If you spend any time at all on your boat away from shore power you quickly find out if your power needs are met or not. Lights, VHF radio, instruments, or worst yet a fridge or freezer all draw power from your batteries when you are not plugged in with a charger running. This means you need another way to charge your batteries. With so many options to choose from it can be hard to know the right option for you. On a boat we are limited by space and often budget so making the right choice from the start really matters.
At the top of the list because for someone who wants to spend long stretches away from civilization I believe Solar is the best option. After the initial investment and installation cost, solar ends up being Almost Free Energy or pretty close to it. Replacement cost of weather beaten, highly vibrated, salt soaked solar makes me say “almost free” because depending on the quality you choose to purchase they may not last as long as hoped. Solar tends to be the bulk of any cruiser’s energy production but many like to supplement it with another charging source as Solar only outputs close to its full power for 3 to 4 hours at mid day if your panels are well ventilated and pointed just towards the sun. With efficiency of panels increasing over the last few decades you get even more usable power per square foot.
In many areas out on the water the wind is pretty consistent making a wind generator or turbine another choice to help those batteries stay happily charged. Unlike solar, wind can produce power at night and during cloudy days (solar produces much less when it’s overcast). At night with a good breeze and little land blocking the wind you might wake up to find your batteries are already floating and topped up. Using wind to produce energy has a few drawbacks that made me ditch our turbine instead of replacing all the parts it needed. Which leads me to the main downside to wind power, too many moving parts and expensive replacement costs. Between blades, controllers, motor parts, and bearings all exposed to the elements something is bound to fail. If you don’t have an expensive spare on hand your batteries have no power. After realising that almost every part except the housing would need replacing on our wind turbine making it both more expensive and more maintenance in the long run compared to adding a few more panels. We like to anchor in protected waters when the wind kicks up above 15 kts. Typically hiding behind an island sometimes completely protected from the wind.This makes a wind generator less than ideal because it produces so much less in light turbulent wind.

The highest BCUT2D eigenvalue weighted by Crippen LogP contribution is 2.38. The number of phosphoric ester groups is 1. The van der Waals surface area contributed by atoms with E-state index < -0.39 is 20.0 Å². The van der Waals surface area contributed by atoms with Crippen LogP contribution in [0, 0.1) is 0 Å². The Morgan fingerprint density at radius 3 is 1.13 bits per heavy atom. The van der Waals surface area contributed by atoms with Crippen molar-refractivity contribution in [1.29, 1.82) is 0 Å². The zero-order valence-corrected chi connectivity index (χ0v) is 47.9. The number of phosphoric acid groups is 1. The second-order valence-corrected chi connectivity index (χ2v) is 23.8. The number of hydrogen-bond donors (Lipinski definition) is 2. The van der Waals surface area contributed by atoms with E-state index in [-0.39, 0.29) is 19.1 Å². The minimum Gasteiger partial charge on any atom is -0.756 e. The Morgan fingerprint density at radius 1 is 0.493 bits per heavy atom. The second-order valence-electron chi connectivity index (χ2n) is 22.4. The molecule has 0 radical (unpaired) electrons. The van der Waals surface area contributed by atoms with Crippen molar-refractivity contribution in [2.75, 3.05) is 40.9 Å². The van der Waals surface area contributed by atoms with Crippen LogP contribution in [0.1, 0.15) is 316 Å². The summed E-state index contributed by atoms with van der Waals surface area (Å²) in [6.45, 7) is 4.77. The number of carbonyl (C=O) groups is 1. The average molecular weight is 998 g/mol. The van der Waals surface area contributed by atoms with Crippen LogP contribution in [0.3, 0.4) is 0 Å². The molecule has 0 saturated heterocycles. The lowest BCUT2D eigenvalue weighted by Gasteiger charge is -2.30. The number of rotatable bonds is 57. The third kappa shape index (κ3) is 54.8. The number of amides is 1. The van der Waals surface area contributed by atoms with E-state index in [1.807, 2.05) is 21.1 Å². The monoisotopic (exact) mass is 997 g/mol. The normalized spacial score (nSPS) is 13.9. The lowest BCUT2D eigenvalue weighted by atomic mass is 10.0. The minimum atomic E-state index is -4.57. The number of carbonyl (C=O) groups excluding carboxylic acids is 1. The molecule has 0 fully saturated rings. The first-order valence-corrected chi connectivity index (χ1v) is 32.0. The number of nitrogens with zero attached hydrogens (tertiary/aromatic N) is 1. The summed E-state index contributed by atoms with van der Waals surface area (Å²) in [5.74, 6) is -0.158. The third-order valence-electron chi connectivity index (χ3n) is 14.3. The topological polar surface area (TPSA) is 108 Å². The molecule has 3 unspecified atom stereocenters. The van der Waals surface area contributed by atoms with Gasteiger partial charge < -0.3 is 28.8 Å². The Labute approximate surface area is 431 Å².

Combined with a battery charger a generator might be a perfect option if you are a weekend sailor and do not plan to spend much time away from dock. Although I believe most boats can benefit from having at least some solar onboard. A small generator will likely cost less than installing Solar in the short term especially if you only use the boat a few times a season. They also have the added bonus of being able run higher power draw needs like microwaves, watermakers, stovetops, kettles, etc without draining your batteries. Of course the downside is having to listen to your generator instead of the nature around you and maybe annoying a few people in the anchorage depending when you decide to fire it up. (I wont get into the environmental aspect because all enery production even green requires fossil fuels.) They can be great as a backup charging source if your other charging devices are not putting out enough to keep up. We are adding a small 2kw generator to our new sailboat for those weeks of rain when our solar can’t keep up.
Sometimes you need to run the engine anyway so why not charge the batteries while doing it. Most larger boats have an alternator mounted on the engine which produces power when the engine is running. The issue with using this as your only charging method is it puts unnecessary wear and tear on the engine not to mention the sound of an engine isn’t that nice to listen to while trying to top off your batteries. Also running an engine to finish topping off your battery bank means you are burning a lot of fuel for very little as the batteries will not take as much charge as when they are lower. If you are going to run your engine or generator to charge and you have solar as well it is best to do it in the morning as you will get the most out of the fuel burnt when your batteries are lower. Then allow your solar or wind to finish off the charge.
Methanol Fuel Cell, Hydro, etc.:
There are other forms for charging coming out year after year as well as big improvements on existing technology. Unfortunately at this time, methanol fuel cells and hydro generation are not very cost effective ways of making energy. Hydro can give you a few more amps on a passage but even the best hydro generators that are easily retrofitted only produce up to 120W at 5 knots. Not worth the extra expense and maintenance cost if you can fit 1 more 100w panel onboard. A methanol fuel cell like a hydro generator costs more for energy produced compared to solar. After factoring in fuel and installation costs I don’t believe it’s worth it. I’m sure our boats in 10 or 15 years will have completely different ways of creating energy and storing it.
For now I will stick with Solar and be happy with cold beers, lights, a fridge and freezer full of good food with some power to spare for those rainy days. Keeping things simple is how we stay happy and out having adventures instead of in the boat yard fixing everything that will eventually break.
Cory and Alex share their adventure with weekly videos on their YouTube channel “Wildly Intrepid Sailing” and share stories on their website www.wildlyintrepid.com . Their dream is to travel the world and to live without any regrets.